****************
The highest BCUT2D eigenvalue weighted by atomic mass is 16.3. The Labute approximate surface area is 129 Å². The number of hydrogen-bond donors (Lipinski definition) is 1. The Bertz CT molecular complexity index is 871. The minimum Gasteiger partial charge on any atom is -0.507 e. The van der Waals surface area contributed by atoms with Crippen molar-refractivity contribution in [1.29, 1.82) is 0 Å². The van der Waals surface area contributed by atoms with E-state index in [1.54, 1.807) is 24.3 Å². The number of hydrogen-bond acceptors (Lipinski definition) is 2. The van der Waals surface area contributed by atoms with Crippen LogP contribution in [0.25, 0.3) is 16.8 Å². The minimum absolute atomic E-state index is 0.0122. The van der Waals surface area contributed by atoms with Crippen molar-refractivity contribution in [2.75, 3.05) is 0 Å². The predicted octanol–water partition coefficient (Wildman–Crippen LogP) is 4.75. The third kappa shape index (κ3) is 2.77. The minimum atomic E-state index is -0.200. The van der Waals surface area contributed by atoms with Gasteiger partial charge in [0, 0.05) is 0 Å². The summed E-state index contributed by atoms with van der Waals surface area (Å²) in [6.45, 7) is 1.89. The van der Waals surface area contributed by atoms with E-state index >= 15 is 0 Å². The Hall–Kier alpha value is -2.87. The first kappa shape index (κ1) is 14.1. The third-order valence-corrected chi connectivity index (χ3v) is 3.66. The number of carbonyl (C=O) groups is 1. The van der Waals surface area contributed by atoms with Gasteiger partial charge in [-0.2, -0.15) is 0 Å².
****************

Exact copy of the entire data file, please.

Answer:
The highest BCUT2D eigenvalue weighted by atomic mass is 16.3. The Labute approximate surface area is 129 Å². The number of hydrogen-bond donors (Lipinski definition) is 1. The Bertz CT molecular complexity index is 871. The minimum Gasteiger partial charge on any atom is -0.507 e. The van der Waals surface area contributed by atoms with Crippen molar-refractivity contribution in [1.29, 1.82) is 0 Å². The van der Waals surface area contributed by atoms with E-state index in [1.54, 1.807) is 24.3 Å². The number of hydrogen-bond acceptors (Lipinski definition) is 2. The van der Waals surface area contributed by atoms with Crippen LogP contribution in [0.25, 0.3) is 16.8 Å². The minimum absolute atomic E-state index is 0.0122. The van der Waals surface area contributed by atoms with Crippen molar-refractivity contribution in [2.75, 3.05) is 0 Å². The predicted octanol–water partition coefficient (Wildman–Crippen LogP) is 4.75. The third kappa shape index (κ3) is 2.77. The minimum atomic E-state index is -0.200. The van der Waals surface area contributed by atoms with Gasteiger partial charge in [0, 0.05) is 0 Å². The summed E-state index contributed by atoms with van der Waals surface area (Å²) in [6.45, 7) is 1.89. The van der Waals surface area contributed by atoms with E-state index >= 15 is 0 Å². The Hall–Kier alpha value is -2.87. The first kappa shape index (κ1) is 14.1. The third-order valence-corrected chi connectivity index (χ3v) is 3.66. The number of carbonyl (C=O) groups is 1. The van der Waals surface area contributed by atoms with Gasteiger partial charge in [-0.2, -0.15) is 0 Å².